Many Idaho families can be described as “Blended Families.” This typically means the adults have children from a previous relationship and have come together to form one, bigger, happy family.
As someone who came from a blended family, I know firsthand the rewards and challenges of bringing two families together. A challenge that most don’t think about, or even know that it is a potential problem, is estate planning with a blended family.
I’m about to oversimplify and overgeneralize here. Please bear with me. Without an estate plan, or with a Will, typically what happens is that the surviving spouse receives all of the couple’s assets. Most people are expecting this to happen anyway and they do not have an issue with this distribution. However, if the deceased spouse, let’s say the father, has children from a previous relationship, the father generally wants his children to receive an inheritance when the mother passes away. Seems reasonable.
Problem. Once husband give assets away via a Will, or without an estate plan, those assets belong 100% to the wife.
Now is a good time to remind you that you have ABSOLUTELY no requirement to give an inheritance to anyone. This includes a child of your deceased spouse. You may trust your spouse to give your kids an inheritance when your spouse passes away, as I hope your relationship is teeming with other areas of trust as well. But, there are many factors that can happen between your death and theirs, ie relationship ends when kids become adults and move out, (or as one client put it, evil step-parent uses inheritance as a weapon against the kids) spouse gets remarried, potentially has more kids with new spouse, and all of the sudden your children are an afterthought.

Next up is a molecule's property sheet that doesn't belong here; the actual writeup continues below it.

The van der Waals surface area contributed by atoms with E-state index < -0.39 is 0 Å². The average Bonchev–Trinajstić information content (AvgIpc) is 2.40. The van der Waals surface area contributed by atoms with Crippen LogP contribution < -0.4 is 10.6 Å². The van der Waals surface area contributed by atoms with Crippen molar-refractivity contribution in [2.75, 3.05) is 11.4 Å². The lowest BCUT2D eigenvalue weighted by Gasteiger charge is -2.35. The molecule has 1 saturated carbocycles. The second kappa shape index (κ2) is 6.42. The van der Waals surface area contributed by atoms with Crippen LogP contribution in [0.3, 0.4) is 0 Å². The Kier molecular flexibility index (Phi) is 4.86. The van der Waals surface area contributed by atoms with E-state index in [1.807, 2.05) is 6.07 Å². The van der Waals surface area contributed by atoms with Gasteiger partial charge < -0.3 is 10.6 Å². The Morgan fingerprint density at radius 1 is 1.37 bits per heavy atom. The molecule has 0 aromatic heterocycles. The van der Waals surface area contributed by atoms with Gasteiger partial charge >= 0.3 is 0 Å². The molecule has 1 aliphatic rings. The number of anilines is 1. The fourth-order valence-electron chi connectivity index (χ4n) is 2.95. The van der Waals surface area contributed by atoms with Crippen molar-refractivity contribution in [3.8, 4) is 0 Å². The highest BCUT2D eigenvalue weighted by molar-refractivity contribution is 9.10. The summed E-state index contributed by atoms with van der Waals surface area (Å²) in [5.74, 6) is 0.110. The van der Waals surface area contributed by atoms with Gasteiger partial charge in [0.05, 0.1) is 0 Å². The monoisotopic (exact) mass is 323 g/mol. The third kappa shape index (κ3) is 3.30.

The simple answer is to create a Trust. This Trust can be created as a Revocable Living Trust, or if could be created as a Testamentary Trust. Otherwise, all of the above options are available.
The way to ensure your kids get an inheritance AND your surviving spouse is not financially cut off, is to put language in your trust that states during your lifetime the trust is revocable, amendable, or terminable. But, assuming you did not terminate it, upon your death, your trust becomes irrevocable. Essentially this means that no one can legally change the distribution provisions in your trust. So, your spouse has the right to use the assets while he or she is alive, but when death occurs, or maybe remarriage, the remaining assets are delivered to your children. Win-win.
So, I invite you to contact me at Jeppesen Law today to start protecting your spouse and your kids. 208-477-1785